Motivation

A* Search is an algorithm that uses heuristics to speed up shortest path queries. To make a correct query with A* from to on a Graph we need a heuristic that is a lower bound for the real distance to t: . The better is (= the bigger the heuristic value is), the better is the speedup.

Graphs with public transit (Public Transit Graphs, PTG) have edges for fast connections that only operate a few times a day. This means that depending on the departure time, the travel time of the edge is either very short or very long (if you depart shortly before the train departs, you can take the train, if you depart after the train departed you either have to wait for the next connection or you have to walk). This makes it hard to find good lower bounds of such edges due to their high fluctuation of their travel time. Consequently, A* does not result in a good speedup on such graphs.

The main idea of this approach is to identify a set of edges with a high fluctuation of travel time and to find a good heuristic for . We can then query differently on these two sets using a combination of A* in and Dijkstra in … *or something like that @TODO.

Assumptions & Conditions

Given a graph

Given a subset

Given a subset with

and we define

Levels of Layers and Edges

We also call the subsets layers with level .

We define levels of edges in a path as follows:

We denote the level of a path if .

For and the layer condition is true:

alternatively:

Heuristics

We also require a heuristic :

  • is an admissable heuristic with

First Take: The most naive and Simple PTG-A*

Q is a priority function, pi(v,l) is a heuristic function, d[v] shortest distance to v found

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Q.clear()
Q.add(s, 0, 0, pi(s,0))
while(!Q.empty()) 
    u, l_max, l_curr, dist = Q.pop()
    for (e=(u,v) : outgoingEdges(u)) 
        if (d[u] + len(e) < d[v]) 
            l_edge = level(e, l_curr)
            // stay in same level
            if (l_curr == l_edge) 
                d[v] = d[u] + len(e)
                Q.update(v, l_max, l_curr, d[v] + pi(v, l_edge))
            // ascend to higher level (if it was not visited yet)
            else if (l_curr < l_edge && l_max < l_edge) {
                d[v] = d[u] + len(e)
                Q.update(v, l_edge, l_edge, d[v] + pi(v, l_edge))
            // descend to lower level
            else if (l_curr > l_edge && l_max <= l_curr) {
                d[v] = d[u] + len(e)
                Q.update(v, l_max, l_edge, d[v] + pi(v, l_edge))

The Algorithm is a normal A* search algorithm on edges and a normal Dijkstra on edges . The edges are considered as edges from either or depending on what the current level is. Note, that there is no stopping criteria whatsover yet und the current approach will check and try to relax all reachable edges.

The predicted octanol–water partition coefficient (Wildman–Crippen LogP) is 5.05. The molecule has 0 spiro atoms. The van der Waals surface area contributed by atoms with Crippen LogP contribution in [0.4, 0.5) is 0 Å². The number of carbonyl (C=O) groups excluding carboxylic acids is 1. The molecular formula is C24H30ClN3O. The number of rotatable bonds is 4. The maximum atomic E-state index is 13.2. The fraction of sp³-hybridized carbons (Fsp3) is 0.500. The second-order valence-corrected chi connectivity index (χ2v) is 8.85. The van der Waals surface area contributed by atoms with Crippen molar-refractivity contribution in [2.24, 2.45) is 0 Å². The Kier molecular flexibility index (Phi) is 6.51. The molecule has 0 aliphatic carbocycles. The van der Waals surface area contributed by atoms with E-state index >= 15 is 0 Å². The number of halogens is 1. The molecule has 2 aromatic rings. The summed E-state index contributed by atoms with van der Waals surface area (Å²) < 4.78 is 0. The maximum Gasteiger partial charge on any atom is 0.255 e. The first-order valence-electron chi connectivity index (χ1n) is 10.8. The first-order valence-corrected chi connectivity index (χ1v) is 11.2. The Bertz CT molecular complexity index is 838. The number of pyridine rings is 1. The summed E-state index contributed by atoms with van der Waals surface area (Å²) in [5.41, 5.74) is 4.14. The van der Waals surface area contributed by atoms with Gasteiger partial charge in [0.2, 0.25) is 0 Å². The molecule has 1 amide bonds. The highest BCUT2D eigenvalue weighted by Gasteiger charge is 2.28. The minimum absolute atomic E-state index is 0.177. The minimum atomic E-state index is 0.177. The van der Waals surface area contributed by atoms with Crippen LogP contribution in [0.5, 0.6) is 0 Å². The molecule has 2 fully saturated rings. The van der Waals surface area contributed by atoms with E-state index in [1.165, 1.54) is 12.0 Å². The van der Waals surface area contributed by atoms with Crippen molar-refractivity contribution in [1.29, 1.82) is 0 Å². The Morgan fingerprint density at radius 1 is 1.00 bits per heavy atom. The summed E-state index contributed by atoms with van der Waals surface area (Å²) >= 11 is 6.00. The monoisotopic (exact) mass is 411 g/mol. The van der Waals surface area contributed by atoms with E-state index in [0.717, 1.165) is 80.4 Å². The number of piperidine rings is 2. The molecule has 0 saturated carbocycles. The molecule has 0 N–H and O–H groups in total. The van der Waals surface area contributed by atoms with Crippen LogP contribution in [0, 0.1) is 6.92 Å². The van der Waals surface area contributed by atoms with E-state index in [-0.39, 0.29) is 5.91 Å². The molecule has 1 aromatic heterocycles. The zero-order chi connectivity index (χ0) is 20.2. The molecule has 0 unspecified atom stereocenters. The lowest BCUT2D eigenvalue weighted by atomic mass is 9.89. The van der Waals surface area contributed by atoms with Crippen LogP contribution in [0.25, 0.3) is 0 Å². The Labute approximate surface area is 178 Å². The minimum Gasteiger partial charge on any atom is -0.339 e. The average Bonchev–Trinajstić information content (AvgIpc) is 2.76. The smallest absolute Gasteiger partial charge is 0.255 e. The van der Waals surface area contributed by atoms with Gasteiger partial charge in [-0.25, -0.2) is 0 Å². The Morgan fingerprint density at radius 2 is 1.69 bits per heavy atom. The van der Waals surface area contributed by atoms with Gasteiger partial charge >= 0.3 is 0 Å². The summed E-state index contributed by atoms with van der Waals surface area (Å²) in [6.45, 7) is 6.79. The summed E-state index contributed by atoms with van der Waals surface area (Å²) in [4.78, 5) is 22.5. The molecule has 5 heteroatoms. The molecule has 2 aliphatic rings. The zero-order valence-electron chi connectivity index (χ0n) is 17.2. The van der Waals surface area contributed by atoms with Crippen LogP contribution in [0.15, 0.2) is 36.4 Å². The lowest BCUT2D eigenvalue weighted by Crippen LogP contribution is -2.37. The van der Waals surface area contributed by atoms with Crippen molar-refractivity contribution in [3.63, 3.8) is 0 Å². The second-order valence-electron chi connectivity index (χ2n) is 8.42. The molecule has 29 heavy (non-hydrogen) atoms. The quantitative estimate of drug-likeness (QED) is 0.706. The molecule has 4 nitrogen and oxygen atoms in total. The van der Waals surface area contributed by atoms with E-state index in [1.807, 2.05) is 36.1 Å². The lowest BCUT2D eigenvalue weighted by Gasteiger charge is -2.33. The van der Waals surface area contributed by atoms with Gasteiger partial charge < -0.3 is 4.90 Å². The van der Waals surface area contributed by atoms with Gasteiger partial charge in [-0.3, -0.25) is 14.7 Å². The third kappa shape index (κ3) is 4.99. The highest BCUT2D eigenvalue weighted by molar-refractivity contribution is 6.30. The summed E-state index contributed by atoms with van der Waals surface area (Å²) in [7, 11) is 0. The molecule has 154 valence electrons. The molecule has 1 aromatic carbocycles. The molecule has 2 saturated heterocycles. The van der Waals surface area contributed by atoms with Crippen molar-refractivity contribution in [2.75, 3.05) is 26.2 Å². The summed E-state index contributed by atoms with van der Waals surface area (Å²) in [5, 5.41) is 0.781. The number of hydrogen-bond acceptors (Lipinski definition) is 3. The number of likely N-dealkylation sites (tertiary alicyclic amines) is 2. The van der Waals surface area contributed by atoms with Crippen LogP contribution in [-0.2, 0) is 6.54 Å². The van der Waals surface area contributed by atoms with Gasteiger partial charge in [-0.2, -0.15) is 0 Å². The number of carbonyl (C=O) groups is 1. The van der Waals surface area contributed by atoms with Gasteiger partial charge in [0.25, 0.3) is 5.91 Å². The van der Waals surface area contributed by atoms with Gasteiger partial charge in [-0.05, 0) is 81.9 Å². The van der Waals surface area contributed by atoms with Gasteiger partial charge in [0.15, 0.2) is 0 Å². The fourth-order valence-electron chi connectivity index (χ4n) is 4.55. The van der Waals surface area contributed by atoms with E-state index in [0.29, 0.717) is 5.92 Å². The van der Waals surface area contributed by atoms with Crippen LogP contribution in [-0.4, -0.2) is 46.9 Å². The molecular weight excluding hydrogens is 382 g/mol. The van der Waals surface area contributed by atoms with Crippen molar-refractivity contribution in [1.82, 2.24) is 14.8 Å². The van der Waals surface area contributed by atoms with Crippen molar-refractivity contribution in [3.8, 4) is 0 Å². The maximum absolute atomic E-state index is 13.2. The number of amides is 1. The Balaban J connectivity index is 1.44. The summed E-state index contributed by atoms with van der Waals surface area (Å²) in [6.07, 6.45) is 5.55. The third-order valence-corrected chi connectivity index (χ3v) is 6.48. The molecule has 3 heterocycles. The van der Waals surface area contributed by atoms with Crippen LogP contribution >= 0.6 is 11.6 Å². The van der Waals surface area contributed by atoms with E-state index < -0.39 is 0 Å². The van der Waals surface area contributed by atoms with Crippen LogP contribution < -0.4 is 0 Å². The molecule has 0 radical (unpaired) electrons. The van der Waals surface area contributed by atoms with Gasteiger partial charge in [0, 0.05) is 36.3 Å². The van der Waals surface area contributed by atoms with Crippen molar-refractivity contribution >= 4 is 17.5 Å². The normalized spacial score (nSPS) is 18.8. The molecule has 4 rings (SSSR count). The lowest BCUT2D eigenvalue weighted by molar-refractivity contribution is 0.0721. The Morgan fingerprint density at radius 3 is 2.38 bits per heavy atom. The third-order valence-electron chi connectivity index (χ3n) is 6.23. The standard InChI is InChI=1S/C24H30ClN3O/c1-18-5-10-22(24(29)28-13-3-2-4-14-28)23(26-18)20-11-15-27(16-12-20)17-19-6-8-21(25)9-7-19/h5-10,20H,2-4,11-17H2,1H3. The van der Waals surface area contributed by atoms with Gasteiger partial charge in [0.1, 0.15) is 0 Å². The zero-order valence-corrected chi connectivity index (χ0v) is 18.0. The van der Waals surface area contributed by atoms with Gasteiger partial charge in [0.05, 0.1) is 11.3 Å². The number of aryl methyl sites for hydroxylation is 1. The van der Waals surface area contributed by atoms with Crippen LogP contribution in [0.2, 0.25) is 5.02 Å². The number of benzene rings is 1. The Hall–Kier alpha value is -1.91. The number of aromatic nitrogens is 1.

Correctness

Is PTG-A* correct and finds the shortest path from to ? Intuition says yes. There’s not stopping criteria. We’re doing A* or Dijsktra on the whole graph and we should find the shortest path between and because of line 7:

d[v] = d[u] + len(e)

Case 1: Shortest path

A* is correct.

Case 2: Shortest path

A*, then correct Dijsktra.

Case 3: Shortest path

A, then Dijkstra, then A.

Second Take: Stopping PTG-A*

Simple PTG-A* is basically a mix of a Dijsktra and A* that traverses the whole graph and all its edges. Can we stop the search after relaxing our target ? Namely, can we add line 5 as follows?

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Q.clear()
Q.add(s, 0, 0, pi(s,0))
while(!Q.empty()) 
    u, l_max, l_curr, dist = Q.pop()
    if (u == t) break
    for (e=(u,v) : outgoingEdges(u)) 
        if (d[u] + len(e) < d[v]) 
            l_edge = level(e, l_curr)
            // stay in same level
            if (l_curr == l_edge) 
                d[v] = d[u] + len(e)
                Q.update(v, l_max, l_curr, d[v] + pi(v, l_edge))
            // ascend to higher level (if it was not visited yet)
            else if (l_curr < l_edge && l_max < l_edge) {
                d[v] = d[u] + len(e)
                Q.update(v, l_edge, l_edge, d[v] + pi(v, l_edge))
            // descend to lower level
            else if (l_curr > l_edge && l_max <= l_curr) {
                d[v] = d[u] + len(e)
                Q.update(v, l_max, l_edge, d[v] + pi(v, l_edge))

Correctness

We will find a proof by contradiction - but first a neat corollar!

Corollar Shortest-Path-Order

Let be a shortest path from to and . For every vertex it is .